I have been a Rogers customer for about 20 years. I had Cable TV, Internet and 3 cell phones with them.
I have an HD-PVR, two HD receivers and the required modem/router. I had the PVR-for-Home system, when you can watch on any receiver what is was recorded with the PVR. My setup was pretty good and I was happy with it.
I could skip over commercials while watching my recordings, pause in the middle of the game, go back to watch a nice play, jump to live broadcast, etc. With the Rogers-Anywhere app I could remotely set up my PRV to record whatever shows I forgot to set up for recording when I was at home. That happened a lot, especially with the Champions League games starting at 2:45pm. At 2:40pm I would somehow remember there was a game (or two, or five) and, being at work, I would "tell" my PVR: hey, pal, record these games in this time slot plus the show after it to cover for the possible extra time. When I got home the game was waiting for me. That was pretty cool. For this reason, in time, I rented-to-own my devices and after a couple of years I stopped paying rent for my hardware.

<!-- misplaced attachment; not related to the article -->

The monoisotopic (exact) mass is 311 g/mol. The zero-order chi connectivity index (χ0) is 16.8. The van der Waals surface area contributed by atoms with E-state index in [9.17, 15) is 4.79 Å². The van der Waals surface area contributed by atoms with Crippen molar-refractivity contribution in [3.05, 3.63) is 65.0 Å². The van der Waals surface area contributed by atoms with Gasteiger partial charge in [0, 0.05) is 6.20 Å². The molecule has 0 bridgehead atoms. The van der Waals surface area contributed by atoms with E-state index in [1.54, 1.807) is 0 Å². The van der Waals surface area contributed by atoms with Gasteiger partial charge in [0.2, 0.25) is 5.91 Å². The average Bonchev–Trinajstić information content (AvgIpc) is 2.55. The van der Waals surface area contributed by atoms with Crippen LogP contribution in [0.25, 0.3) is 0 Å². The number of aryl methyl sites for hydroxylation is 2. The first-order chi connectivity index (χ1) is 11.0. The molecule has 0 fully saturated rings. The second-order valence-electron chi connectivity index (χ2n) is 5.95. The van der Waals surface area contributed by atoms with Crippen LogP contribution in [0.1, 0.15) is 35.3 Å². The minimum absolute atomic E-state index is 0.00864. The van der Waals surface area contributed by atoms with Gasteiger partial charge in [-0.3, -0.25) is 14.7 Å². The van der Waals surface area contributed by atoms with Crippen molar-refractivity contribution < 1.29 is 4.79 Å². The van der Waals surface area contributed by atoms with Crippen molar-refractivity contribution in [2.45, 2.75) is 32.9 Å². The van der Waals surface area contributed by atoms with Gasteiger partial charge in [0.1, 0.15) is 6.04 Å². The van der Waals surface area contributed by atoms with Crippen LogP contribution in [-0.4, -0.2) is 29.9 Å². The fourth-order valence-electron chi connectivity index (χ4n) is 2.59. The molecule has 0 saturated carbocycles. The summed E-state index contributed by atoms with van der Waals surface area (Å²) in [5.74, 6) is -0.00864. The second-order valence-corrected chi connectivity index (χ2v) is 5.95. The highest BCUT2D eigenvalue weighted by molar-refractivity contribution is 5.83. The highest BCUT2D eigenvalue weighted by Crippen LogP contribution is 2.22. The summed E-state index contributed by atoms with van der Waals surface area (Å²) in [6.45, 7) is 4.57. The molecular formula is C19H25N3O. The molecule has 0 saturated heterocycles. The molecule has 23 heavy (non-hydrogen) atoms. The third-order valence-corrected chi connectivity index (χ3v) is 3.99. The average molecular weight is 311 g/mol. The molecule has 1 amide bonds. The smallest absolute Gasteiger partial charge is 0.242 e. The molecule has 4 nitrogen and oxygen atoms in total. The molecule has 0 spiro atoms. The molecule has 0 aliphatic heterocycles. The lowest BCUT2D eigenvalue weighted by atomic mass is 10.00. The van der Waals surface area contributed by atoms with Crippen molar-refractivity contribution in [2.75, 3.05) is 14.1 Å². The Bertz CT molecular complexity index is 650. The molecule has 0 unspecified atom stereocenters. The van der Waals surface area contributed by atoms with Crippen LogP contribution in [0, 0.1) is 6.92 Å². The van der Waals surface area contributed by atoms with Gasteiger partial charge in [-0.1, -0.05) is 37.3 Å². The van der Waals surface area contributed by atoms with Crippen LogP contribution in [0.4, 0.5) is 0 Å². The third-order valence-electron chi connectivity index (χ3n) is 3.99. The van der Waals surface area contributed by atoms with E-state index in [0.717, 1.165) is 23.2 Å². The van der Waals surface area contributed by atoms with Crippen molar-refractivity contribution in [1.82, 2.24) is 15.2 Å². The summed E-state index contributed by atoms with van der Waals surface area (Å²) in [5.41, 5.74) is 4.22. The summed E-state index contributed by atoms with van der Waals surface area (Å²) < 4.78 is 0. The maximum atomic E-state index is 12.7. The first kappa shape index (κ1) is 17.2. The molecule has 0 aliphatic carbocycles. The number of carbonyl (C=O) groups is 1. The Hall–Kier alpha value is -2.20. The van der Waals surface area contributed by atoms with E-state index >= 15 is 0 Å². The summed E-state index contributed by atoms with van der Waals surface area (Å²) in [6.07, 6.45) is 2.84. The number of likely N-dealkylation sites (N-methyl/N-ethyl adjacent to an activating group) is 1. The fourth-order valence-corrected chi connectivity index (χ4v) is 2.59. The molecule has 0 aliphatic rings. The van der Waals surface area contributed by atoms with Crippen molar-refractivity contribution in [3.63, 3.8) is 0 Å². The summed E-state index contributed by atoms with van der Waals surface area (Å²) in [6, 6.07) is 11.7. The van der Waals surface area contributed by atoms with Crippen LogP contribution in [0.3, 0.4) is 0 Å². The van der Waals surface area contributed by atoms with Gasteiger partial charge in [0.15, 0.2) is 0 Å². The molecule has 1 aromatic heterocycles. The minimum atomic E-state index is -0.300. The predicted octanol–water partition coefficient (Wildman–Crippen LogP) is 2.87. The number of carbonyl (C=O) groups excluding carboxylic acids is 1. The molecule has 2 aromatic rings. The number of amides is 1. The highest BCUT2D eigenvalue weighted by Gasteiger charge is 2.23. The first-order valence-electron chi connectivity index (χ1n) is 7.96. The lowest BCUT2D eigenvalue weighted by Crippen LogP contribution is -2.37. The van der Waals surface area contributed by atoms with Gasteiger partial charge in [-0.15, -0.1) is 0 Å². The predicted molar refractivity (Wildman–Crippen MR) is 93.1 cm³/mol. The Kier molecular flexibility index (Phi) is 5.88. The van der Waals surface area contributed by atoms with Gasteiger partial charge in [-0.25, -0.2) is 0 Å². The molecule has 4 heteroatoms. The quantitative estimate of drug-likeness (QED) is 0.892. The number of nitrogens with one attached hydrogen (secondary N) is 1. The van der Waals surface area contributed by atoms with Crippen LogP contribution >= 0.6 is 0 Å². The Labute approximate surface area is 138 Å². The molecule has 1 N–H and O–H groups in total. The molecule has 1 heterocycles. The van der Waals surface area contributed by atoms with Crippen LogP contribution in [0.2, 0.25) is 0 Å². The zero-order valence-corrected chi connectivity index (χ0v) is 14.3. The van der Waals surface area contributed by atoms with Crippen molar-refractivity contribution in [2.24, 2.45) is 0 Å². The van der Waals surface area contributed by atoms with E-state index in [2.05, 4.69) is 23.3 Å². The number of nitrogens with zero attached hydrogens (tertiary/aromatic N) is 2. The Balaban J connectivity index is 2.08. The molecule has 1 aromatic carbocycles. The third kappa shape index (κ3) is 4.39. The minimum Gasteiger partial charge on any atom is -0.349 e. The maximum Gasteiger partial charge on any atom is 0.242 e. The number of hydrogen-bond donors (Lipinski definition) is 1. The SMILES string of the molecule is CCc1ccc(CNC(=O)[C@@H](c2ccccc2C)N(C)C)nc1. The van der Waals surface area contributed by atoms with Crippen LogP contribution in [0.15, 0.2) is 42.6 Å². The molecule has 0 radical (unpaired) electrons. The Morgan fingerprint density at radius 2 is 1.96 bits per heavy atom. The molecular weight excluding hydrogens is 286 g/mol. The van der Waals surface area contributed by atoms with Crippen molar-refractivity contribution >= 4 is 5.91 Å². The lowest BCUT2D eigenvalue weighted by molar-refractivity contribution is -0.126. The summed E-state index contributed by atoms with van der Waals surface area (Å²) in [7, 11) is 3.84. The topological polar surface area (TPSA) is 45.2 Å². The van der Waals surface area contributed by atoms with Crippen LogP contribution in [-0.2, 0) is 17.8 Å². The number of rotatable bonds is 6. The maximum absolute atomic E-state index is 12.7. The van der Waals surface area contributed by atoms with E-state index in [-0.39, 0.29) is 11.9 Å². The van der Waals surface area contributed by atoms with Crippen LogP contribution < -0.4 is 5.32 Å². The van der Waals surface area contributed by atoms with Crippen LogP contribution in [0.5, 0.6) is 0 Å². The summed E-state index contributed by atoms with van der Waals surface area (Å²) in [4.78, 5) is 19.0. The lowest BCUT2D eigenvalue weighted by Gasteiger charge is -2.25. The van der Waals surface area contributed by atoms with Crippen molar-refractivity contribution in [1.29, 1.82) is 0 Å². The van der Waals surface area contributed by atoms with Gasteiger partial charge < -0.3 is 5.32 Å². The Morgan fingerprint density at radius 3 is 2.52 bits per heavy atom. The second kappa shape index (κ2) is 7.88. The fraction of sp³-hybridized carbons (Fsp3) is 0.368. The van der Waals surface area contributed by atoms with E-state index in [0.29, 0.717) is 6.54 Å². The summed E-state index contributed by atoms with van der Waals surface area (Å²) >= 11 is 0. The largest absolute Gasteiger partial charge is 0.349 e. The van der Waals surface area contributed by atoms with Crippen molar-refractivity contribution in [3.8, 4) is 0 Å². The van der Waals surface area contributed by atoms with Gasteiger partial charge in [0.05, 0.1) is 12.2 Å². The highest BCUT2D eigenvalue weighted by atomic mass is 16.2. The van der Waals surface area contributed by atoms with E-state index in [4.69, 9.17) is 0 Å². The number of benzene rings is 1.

Internet was solid, stable, the only sore point was the router which was a pain to customize. Rogers even introduced Shomi, a sort of On-Demand service that had a decent library of movies and TV Shows and it was expanding. It was competing with Crave and Netflix. My wife loved Shomi.
Life was good for a while, I was paying the bill (a rather big one) and Rogers provided the service. Then, for some reason (I know: $$$), Rogers decided to ruin my mojo.
First, they took away my ability of setting up my PVR remotely. If I forgot to set up a show or a soccer game for recording in advance, I would miss it completely. This had been the main reason I owned my PVR. I called them and they told me bluntly that it was an executive decision to drop this feature because the company "is going in a different direction".